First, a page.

The United Nations Office for Project Services (UNOPS)

Lives on the line

This article was published more than two years ago. Some information may no longer be accurate.

How a toll-free number is helping displaced Iraqis. One of the largest UN inter-agency projects of its kind, the Iraq Internally Displaced Persons Information Centre is helping get life-saving information to those who need it most.

Iraq is home to the third-largest population of internally displaced people around the world. Over 3.3 million people have fled their homes since January 2014.

Hundreds of aid organizations and charities provide support for local authorities. But for those affected by the ongoing conflict, knowing where to turn for help is an ongoing challenge. 

Connecting needs to assistance is the simple idea behind the Erbil-based call centre.

Using a toll-free number, those who've been forced to leave their homes and seek shelter can receive information on how to access humanitarian aid – including food, child protection and healthcare. 

"We give people scattered across more than 3,000 locations in Iraq a voice to ask questions, seek explanation, raise serious issues and lodge complaints," explained UNOPS project manager, Charlotte Lancaster.


Help make sure that when someone calls for help, we're there to pick up the phone. 


Every day we learn something new. Currently we receive around ​400 calls a day.

Charlott​e Lancaster​ - UNOPS project manager

“Every day we learn something new. Currently we receive around 400 calls a day. Once we understand their needs we point people in the right direction. But we also contact our colleagues in the humanitarian community, flagging issues from callers, addressing service gaps and sharing information to ensure a coordinated response.” 

In the last year there have been more than 22,000 calls from displaced Iraqis seeking advice. More than 120,000 people have called in since the centre opened.

"The call centre may seem like a small detail," explained Kareem Elbayar, UNOPS programme manager. "But the overall humanitarian response is here to serve affected communities. By communicating their needs and priorities, we are also helping to improve the response," he added.   

Below are examples of some of the calls.

Last year, the call centre was contacted by people stranded in Sinjar, some 200 kilometres west of Erbil. Along with hundreds of others, they were caught in fighting between the Islamic State of Iraq and the Levant and Peshmerga forces from Iraqi Kurdistan. 

Details from these calls were shared amongst humanitarian aid agencies in the country. Through UN negotiations, 400 people were granted safe passage from Sinjar to the Kurdistan Region of Iraq in December 2015.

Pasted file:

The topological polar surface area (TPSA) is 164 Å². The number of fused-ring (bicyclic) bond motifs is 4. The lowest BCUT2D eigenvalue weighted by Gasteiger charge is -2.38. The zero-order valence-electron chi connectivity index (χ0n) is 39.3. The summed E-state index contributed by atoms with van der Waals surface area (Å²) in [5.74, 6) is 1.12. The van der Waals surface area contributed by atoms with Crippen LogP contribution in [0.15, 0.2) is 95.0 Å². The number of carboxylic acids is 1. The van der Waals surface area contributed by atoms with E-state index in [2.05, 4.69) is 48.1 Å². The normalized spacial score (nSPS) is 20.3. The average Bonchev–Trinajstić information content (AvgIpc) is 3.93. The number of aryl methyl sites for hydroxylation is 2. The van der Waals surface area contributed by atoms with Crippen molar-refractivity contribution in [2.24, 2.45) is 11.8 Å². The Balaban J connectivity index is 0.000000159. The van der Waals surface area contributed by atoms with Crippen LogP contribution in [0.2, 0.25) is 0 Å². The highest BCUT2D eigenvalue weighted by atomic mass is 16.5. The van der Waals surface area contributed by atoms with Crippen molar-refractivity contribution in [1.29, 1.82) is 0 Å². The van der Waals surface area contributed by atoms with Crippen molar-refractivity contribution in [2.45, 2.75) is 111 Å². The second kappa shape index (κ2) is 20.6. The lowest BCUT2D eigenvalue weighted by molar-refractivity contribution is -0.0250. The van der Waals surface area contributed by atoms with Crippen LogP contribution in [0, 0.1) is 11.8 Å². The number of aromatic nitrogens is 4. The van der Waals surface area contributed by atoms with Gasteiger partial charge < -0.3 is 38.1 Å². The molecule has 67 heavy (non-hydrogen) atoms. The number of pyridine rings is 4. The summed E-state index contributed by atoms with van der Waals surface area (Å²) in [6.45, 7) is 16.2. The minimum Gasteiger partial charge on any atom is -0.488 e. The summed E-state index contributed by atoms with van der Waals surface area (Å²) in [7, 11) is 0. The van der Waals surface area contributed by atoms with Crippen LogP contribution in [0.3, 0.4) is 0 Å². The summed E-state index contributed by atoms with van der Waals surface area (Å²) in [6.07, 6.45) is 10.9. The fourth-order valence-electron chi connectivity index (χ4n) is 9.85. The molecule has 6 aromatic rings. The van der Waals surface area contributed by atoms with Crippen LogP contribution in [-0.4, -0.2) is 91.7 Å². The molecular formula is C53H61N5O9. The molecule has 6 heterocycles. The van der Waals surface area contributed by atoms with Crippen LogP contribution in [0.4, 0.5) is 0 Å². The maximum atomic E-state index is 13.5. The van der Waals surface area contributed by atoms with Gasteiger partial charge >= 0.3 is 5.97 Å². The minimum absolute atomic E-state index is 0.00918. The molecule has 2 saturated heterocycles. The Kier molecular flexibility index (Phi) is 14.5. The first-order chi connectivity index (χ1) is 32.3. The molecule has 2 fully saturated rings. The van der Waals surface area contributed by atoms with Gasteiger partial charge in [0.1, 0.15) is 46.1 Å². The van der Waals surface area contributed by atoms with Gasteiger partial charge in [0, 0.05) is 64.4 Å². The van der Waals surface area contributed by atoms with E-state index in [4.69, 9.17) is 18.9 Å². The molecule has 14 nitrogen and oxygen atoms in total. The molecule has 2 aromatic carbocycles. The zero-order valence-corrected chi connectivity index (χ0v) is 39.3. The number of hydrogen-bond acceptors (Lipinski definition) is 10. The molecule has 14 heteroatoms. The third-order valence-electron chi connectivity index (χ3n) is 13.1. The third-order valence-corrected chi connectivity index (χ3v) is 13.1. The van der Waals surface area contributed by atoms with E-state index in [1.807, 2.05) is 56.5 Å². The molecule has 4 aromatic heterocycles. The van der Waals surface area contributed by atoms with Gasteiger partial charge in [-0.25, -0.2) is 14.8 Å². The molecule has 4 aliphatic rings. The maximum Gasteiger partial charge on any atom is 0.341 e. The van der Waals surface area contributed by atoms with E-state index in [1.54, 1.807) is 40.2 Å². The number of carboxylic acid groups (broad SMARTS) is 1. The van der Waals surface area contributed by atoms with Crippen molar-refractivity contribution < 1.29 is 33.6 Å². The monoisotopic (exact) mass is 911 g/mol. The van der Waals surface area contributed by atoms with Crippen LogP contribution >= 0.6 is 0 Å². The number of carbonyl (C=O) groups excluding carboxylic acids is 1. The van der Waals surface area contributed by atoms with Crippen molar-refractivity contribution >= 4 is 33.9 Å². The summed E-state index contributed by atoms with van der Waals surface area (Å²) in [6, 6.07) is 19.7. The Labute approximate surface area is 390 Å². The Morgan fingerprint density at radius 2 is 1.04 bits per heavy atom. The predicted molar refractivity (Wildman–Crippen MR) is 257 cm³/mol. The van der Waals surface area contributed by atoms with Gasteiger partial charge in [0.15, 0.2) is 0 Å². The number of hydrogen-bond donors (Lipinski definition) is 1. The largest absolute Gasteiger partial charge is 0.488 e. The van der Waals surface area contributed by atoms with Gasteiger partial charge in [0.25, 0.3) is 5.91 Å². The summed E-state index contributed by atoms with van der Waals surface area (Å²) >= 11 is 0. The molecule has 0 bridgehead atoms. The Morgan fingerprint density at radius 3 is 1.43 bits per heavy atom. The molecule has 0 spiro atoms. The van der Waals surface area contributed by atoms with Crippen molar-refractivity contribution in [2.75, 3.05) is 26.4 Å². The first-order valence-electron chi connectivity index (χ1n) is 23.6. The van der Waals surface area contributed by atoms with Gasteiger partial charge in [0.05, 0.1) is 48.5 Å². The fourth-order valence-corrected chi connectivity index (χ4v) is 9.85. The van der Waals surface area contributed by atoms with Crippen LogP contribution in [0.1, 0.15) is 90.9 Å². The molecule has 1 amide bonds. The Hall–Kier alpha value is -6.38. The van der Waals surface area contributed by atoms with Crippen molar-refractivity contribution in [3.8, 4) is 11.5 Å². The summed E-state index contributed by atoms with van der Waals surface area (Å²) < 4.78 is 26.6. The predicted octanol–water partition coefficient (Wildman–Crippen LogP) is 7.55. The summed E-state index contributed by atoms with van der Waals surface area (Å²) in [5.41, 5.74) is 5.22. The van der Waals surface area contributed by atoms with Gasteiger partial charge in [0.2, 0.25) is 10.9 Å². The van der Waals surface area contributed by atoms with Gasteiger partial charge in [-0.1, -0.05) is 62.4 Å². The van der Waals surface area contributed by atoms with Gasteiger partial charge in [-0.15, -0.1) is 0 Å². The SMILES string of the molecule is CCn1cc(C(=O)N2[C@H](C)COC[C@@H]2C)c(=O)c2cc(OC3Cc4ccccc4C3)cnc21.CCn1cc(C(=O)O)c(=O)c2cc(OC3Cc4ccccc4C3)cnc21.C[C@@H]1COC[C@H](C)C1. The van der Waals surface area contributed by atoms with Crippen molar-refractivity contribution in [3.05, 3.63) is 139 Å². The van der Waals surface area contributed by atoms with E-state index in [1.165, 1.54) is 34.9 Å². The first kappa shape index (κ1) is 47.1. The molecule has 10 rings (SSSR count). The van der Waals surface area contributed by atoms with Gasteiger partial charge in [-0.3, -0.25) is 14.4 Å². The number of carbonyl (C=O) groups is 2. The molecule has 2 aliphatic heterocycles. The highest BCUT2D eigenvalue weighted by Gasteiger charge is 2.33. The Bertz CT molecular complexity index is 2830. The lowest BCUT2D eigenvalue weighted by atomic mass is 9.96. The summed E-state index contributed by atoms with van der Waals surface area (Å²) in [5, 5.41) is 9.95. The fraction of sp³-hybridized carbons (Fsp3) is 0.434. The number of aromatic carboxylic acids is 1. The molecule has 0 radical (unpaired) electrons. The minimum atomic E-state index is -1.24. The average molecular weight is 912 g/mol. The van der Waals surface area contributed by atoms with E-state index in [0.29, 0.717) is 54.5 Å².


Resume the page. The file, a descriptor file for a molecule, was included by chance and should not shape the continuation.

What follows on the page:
Suha Zangana's voice means comfort to displaced Iraqis seeking help from 3,823 locations across the country. © Newsha Tavakolian/Magnum Photos for UNOPS

Suha Zangana has lived in Erbil for several years. She has worked at the call centre since it opened. 

Speaking to dozens of people each day, in Arabic and Kurdish, Suha takes calls from all across the country.

"I tell callers that they can always talk to us and that we can help provide them with information they need," she mentioned from the call centre's office at the UN compound. 

Suha and her colleagues often receive calls from people seeking help to locate lost family. 

Recently her colleague helped to re-connect a couple who had been separated from other family members after fleeing Falluja.

33,018 out of the 391,302 IDPs in Erbil have made their lives within the Baharka IDP camp (IO​M, July 2016). © Newsha Tavakolian/Magnum Photos for UNOPS

The call centre has received calls from several victims of gender-based violence.

To best respond, the dozen-member call centre team receives training in sensitive topics, such as the prevention of sexual abuse and exploitation, gender sensitivity, mine-risk education and child protection.

I once spoke to a blind man who had no-one left from the conflict, he didn’t need anything, he just wanted someone to talk to.

Suha Zangana - Call centre​ operator

The majority of callers inquire about food, shelter and healthcare, as well accessing government cash grants. 

However, callers have also used the service as a way to bring back some normality to lives disrupted by conflict. 

“I once spoke to a blind man who had no-one left from the conflict, he didn’t need anything, he just wanted someone to talk to,” Suha recalled. 

“He has called back six or seven times since then, just to talk.”

The Harsham IDP camp is in the Kurdistan Region of Iraq, host to 28 percent of the IDP population nationwide (IOM, July 2016). ​ © Newsha Tavakolian/Magnum Photos for UNOPS

Iraq IDP Information Centre Reports

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Project details

The Iraq IDP Information Centre is implemented by UNOPS on behalf of partners, including UNHCR, the Iraq Humanitarian Pooled Fund, the World Food Programme, the Office of the United Nations Resident and Humanitarian Coordinator in Iraq, the World Health Organization, the Office for the Coordination of Humanitarian Affairs and the European Civil Protection and Humanitarian Aid Operations. 

To provide the most up-to-date information, UNOPS coordinates with dozens of UN organizations and non-governmental organizations providing assistance to internally displaced people. 

UNOPS works closely with government authorities, as well as three telephone companies—Korek Telecom, Asiacell Telecom and Zain— to ensure a functioning and reliable mobile service across Iraq, even in areas not currently under government control. 

The call centre recently received the UNOPS 2015 Project of the Year Award.

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